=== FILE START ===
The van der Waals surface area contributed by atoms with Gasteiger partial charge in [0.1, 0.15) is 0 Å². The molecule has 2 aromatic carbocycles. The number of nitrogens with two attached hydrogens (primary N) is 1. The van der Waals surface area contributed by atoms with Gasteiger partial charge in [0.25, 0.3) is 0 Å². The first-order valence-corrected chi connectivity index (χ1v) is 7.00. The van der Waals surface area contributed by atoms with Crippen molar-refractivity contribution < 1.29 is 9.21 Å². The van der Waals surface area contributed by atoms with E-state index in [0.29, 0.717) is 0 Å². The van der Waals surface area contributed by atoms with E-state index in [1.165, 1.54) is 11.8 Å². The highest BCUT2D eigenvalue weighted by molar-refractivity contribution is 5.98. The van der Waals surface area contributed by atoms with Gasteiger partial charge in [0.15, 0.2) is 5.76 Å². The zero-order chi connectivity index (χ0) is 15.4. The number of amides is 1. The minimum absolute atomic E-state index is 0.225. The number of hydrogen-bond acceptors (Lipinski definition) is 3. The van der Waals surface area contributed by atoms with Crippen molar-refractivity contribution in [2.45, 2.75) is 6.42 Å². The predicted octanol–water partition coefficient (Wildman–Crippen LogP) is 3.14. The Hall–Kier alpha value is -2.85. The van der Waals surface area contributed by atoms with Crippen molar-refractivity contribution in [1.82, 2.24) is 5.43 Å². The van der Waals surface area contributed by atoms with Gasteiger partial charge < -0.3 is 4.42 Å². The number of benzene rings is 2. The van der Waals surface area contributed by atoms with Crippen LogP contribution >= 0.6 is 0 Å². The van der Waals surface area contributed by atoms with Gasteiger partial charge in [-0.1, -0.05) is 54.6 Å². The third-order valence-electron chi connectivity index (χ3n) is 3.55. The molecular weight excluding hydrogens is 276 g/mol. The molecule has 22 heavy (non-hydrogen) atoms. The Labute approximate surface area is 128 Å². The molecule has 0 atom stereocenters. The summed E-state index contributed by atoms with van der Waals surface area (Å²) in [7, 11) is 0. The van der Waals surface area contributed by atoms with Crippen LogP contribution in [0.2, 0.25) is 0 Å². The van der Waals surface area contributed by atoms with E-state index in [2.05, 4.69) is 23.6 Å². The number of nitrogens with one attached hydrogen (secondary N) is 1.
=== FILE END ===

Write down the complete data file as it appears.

The van der Waals surface area contributed by atoms with Gasteiger partial charge in [0.1, 0.15) is 0 Å². The molecule has 2 aromatic carbocycles. The number of nitrogens with two attached hydrogens (primary N) is 1. The van der Waals surface area contributed by atoms with Gasteiger partial charge in [0.25, 0.3) is 0 Å². The first-order valence-corrected chi connectivity index (χ1v) is 7.00. The van der Waals surface area contributed by atoms with Crippen molar-refractivity contribution < 1.29 is 9.21 Å². The van der Waals surface area contributed by atoms with E-state index in [0.29, 0.717) is 0 Å². The van der Waals surface area contributed by atoms with E-state index in [1.165, 1.54) is 11.8 Å². The highest BCUT2D eigenvalue weighted by molar-refractivity contribution is 5.98. The van der Waals surface area contributed by atoms with Gasteiger partial charge in [0.15, 0.2) is 5.76 Å². The zero-order chi connectivity index (χ0) is 15.4. The number of amides is 1. The minimum absolute atomic E-state index is 0.225. The number of hydrogen-bond acceptors (Lipinski definition) is 3. The van der Waals surface area contributed by atoms with Crippen molar-refractivity contribution in [2.45, 2.75) is 6.42 Å². The predicted octanol–water partition coefficient (Wildman–Crippen LogP) is 3.14. The Hall–Kier alpha value is -2.85. The van der Waals surface area contributed by atoms with Crippen molar-refractivity contribution in [1.82, 2.24) is 5.43 Å². The van der Waals surface area contributed by atoms with Gasteiger partial charge < -0.3 is 4.42 Å². The number of benzene rings is 2. The van der Waals surface area contributed by atoms with Crippen LogP contribution >= 0.6 is 0 Å². The van der Waals surface area contributed by atoms with Gasteiger partial charge in [-0.1, -0.05) is 54.6 Å². The third-order valence-electron chi connectivity index (χ3n) is 3.55. The molecular weight excluding hydrogens is 276 g/mol. The molecule has 22 heavy (non-hydrogen) atoms. The Labute approximate surface area is 128 Å². The molecule has 0 atom stereocenters. The summed E-state index contributed by atoms with van der Waals surface area (Å²) in [7, 11) is 0. The van der Waals surface area contributed by atoms with Crippen LogP contribution in [0.2, 0.25) is 0 Å². The van der Waals surface area contributed by atoms with E-state index in [2.05, 4.69) is 23.6 Å². The number of nitrogens with one attached hydrogen (secondary N) is 1.